As I’ve been sharing with you lately, my husband and I have begun a process of simplifying our possessions. We spent the first half of our lives collecting; that’s the fun part. I think I told you that my husband collected many things, from antique vegetable and snuff cans to old cameras and photographs, and much in between. I don’t collect anything per se. I just buy stuff. Over 25 years, there has been a lot of accumulation.
We’ve had a lot of fun recently, passing our collections along to others, though we’re not sure if those who receive our surprise packages find it as fun. But it does feel good to weed out our belongings and work toward having fewer things to dust.
Yesterday, I went to an estate sale for the first time. A neighbor of ours, who died recently at the age of a hundred and something, was a collector. Yesterday morning I received notice that the sale would be happening at his house, two doors up, all day, every day for four days. I viewed the items for sale online. There were thousands.
Cars jammed our tiny street and through traffic came to a standstill. A long line formed in front of the house, while a bouncer representing the estate sale company regulated admittance.
I stood in line nearly 45 minutes to get in. I’m not sure why. Perhaps it’s human nature to want some of what so many are rushing to acquire. Mostly, I was curious—curious to see what a hundred-year-old man and his late wife might have amassed over eight or nine decades.
Everything that was ever made in silver and brass. Beautiful antique furniture. Crystal and glass in red, blue and green. Hundreds and hundreds of lamps, atop bases of ceramic roosters, cherubs, fruits and vegetables. Hundreds of candlesticks, salt and pepper shakers and bookends, and the usual trays, bowls and vases but enough of them to fill an outlet store many times over. A two-story, three car garage was full of furniture. And right in the middle of everything, amongst the vast collection of artwork, in a three-foot by four-foot frame, a portrait of John Wayne with an American flag, painted on black velvet.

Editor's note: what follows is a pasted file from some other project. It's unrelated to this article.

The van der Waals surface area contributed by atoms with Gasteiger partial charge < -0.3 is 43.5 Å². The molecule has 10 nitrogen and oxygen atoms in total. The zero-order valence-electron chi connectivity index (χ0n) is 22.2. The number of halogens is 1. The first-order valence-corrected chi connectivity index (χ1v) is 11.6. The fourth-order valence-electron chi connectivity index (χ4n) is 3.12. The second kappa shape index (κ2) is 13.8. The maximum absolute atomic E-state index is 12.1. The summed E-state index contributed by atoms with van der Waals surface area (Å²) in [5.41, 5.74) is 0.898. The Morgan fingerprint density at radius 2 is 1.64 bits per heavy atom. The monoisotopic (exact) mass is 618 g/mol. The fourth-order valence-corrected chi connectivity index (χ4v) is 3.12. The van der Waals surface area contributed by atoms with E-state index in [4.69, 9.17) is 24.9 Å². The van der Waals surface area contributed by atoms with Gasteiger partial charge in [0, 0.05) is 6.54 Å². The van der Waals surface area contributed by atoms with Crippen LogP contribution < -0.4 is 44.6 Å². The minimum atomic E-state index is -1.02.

I left the sale on sensory overload and without making a purchase. I began to wonder, though, why the man’s children weren’t taking all these treasures. Then I realized his children are probably in their eighties.
It seemed a little macabre to be perusing and judging my neighbor’s belongings, and I hope I’ll be forgiven for that. I wish him peace in a world without material possessions, and I hope the family benefits nicely from abundant proceeds. I do know the buyers who’ve been storming our neighborhood will go home satisfied that they’ve gotten some goodies at a bargain. So I guess it’s a win all around.
It does make me all the more motivated to straighten up around here and pass on, selectively and methodically, the treasures we’ve been blessed to enjoy for so many years, while we’re still alive.
And, if clearing out around here gives me a little leeway to purchase new treasures occasionally, say from an estate sale, then all the better. Maybe an objet d’art for the new kitchen.